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Why is mass not always measured by weight?
Question Date: 2015-09-11
Answer 1:

We scientists don’t like to use weight to measure mass for one very important reason: your weight isn’t the same everywhere you go! Your weight, the number you get when you stand on a scale, is a measure of how hard gravity is pulling you onto the earth. But what if you’re on the moon, where gravity isn’t as strong? The scale will show a much smaller weight. Or what if, heaven forbid, you decide to weigh yourself while skydiving with a scale that’s falling alongside you? If you’re both falling at the same speed, the scale would say youweighed zero pounds!

No, that doesn’t work very well for scientists, who really need to be able to tell different objects apart no matter where they are or how fast they’re moving. That’s why we use mass, which is a measure of how much matter (the fundamental stuff that everything in the universe is made up of) is in an object. Your mass is always the same, whether you’re on the moon, on Mars, or flying in a spaceship.

Answer 2:

Weight is the force of gravity acting on mass. The strength of gravity varies from place to place, so the weight of something can change depending on where you measure it, even if it has the exact same mass. In addition, gravity cannot be measured at all if you are falling or in orbit, because you and everything around you are being acted on by gravity to the exact same extent (i.e. your scale does not have a floor to push down on). As a result, something in orbit has no weight, even though it still has mass.

Answer 3:

Mass is not quite the same thing as weight (although for most people we almost never get to experience the difference!). While mass is a fundamental property, weight is measured by the downward force something applies. This means that the strength of gravity (the force pulls us down towards the earth and keeps us from flying off into space every time we jump) will change an objects weight, but not its mass.

Everyone on earth experiences roughly the same amount of gravity. But if you go to a different planet, or even into outer space, the gravity can change a lot. If you weigh 85 pounds on earth, you would weigh only 14.1 pounds on the moon! In contrast, your mass would still be 38.6 kg no matter where you are.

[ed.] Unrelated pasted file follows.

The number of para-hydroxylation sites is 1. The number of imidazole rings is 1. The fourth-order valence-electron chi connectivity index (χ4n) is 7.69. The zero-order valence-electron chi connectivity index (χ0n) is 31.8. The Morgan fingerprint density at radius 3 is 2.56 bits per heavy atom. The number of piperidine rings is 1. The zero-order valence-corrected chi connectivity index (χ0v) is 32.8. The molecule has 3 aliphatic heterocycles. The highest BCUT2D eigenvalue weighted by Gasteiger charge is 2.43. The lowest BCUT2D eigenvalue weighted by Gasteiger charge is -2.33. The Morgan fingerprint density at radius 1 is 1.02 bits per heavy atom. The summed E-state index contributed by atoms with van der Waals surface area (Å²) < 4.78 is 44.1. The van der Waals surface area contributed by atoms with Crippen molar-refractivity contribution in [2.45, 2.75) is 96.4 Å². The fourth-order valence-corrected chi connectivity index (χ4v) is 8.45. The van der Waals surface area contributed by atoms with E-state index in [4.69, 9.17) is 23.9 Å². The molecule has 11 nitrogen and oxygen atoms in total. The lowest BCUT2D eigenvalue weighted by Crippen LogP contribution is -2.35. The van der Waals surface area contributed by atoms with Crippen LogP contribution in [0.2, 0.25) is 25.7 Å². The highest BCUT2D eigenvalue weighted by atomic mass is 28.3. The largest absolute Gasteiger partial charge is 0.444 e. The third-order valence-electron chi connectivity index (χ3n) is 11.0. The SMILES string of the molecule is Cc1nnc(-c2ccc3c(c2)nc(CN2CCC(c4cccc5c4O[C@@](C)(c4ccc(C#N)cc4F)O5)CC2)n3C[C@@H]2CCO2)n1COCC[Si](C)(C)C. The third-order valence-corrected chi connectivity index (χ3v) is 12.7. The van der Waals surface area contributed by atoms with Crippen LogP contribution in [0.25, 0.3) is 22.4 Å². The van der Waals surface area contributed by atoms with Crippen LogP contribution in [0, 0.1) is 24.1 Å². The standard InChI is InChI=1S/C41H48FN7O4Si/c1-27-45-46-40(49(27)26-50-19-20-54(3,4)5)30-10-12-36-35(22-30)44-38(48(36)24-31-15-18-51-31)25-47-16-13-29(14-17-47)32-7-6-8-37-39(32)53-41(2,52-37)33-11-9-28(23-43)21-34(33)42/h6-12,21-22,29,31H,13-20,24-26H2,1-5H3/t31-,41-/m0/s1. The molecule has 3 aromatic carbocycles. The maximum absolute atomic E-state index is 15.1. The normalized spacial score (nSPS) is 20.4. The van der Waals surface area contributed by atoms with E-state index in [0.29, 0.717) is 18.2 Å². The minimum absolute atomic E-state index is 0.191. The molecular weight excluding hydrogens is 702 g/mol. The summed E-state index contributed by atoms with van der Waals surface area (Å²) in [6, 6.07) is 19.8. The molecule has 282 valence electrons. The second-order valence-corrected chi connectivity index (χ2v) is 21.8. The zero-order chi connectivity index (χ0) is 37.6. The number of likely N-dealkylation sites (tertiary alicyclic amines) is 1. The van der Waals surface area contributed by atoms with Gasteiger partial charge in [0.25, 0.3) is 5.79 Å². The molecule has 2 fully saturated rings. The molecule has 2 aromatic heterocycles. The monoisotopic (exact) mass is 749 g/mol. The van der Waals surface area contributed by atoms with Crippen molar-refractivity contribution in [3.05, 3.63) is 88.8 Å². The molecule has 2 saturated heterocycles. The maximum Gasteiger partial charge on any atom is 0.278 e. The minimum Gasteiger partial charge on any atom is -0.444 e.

Answer 4:

Mass and weight are proportional (meaning they have a constant ratio between them and can be easily compared) but they do not measure the same property of a material. Mass is the property of matter that resists forces to move it, also referred to as inertia. Something that has more mass will require more energy to move, in all circumstances. Weight specifically refers to the force on an object’s mass due to gravity.

The two most common units to measure “heaviness” actually measure different properties: the metric kilogram is a unit of mass while the Imperial pound is a unit of weight (force). In most circumstances, mass and weight can be used interchangeably, since the force due to gravity can be considered constant on the surface of the Earth. They are separated by a constant factor, the acceleration due to gravity (~ 10 m/s2 in the metric system).

Fun facts: the unit of force in the metric system is the Newton (named after the scientist, Sir Isaac Newton) and the unit of mass in the Imperial system is the slug… which may be why saying “pound” is more popular.

Measuring the weight of an object is the easiest way to obtain the mass, since the acceleration due to gravity is already known. You want to consider mass and weight separately if you are attempting to move an object against the pull of gravity or operating far away the surface of the Earth. On the moon, for example, objects weigh a tenth of what they do on Earth but still resist being moved to the same degree.

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